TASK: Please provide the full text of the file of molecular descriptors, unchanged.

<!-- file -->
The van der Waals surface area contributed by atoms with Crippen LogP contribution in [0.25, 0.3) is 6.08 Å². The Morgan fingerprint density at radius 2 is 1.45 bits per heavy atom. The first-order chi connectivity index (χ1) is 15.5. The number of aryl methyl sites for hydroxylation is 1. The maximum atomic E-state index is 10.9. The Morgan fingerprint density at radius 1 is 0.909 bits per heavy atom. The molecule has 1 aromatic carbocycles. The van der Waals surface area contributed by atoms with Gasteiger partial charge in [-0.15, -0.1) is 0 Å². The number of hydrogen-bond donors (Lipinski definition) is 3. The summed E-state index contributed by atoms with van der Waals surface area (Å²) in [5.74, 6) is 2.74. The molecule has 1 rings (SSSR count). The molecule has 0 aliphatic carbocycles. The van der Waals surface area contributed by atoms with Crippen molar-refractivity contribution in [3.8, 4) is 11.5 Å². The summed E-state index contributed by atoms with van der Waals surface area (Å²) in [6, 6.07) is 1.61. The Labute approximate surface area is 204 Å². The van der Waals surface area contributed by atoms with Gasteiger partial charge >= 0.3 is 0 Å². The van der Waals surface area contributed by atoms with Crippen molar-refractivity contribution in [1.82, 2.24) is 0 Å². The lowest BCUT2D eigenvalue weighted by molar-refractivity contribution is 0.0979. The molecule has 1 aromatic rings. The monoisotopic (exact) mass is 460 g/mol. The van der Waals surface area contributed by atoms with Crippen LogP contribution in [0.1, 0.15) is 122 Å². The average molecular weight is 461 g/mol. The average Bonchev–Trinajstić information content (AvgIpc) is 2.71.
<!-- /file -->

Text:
The van der Waals surface area contributed by atoms with Crippen LogP contribution in [0.25, 0.3) is 6.08 Å². The Morgan fingerprint density at radius 2 is 1.45 bits per heavy atom. The first-order chi connectivity index (χ1) is 15.5. The number of aryl methyl sites for hydroxylation is 1. The maximum atomic E-state index is 10.9. The Morgan fingerprint density at radius 1 is 0.909 bits per heavy atom. The molecule has 1 aromatic carbocycles. The van der Waals surface area contributed by atoms with Gasteiger partial charge in [-0.15, -0.1) is 0 Å². The number of hydrogen-bond donors (Lipinski definition) is 3. The summed E-state index contributed by atoms with van der Waals surface area (Å²) in [5.74, 6) is 2.74. The molecule has 1 rings (SSSR count). The molecule has 0 aliphatic carbocycles. The van der Waals surface area contributed by atoms with Crippen molar-refractivity contribution in [3.8, 4) is 11.5 Å². The summed E-state index contributed by atoms with van der Waals surface area (Å²) in [6, 6.07) is 1.61. The Labute approximate surface area is 204 Å². The van der Waals surface area contributed by atoms with Gasteiger partial charge >= 0.3 is 0 Å². The van der Waals surface area contributed by atoms with Crippen molar-refractivity contribution in [1.82, 2.24) is 0 Å². The lowest BCUT2D eigenvalue weighted by molar-refractivity contribution is 0.0979. The molecule has 1 aromatic rings. The monoisotopic (exact) mass is 460 g/mol. The van der Waals surface area contributed by atoms with Crippen LogP contribution in [0.1, 0.15) is 122 Å². The average molecular weight is 461 g/mol. The average Bonchev–Trinajstić information content (AvgIpc) is 2.71.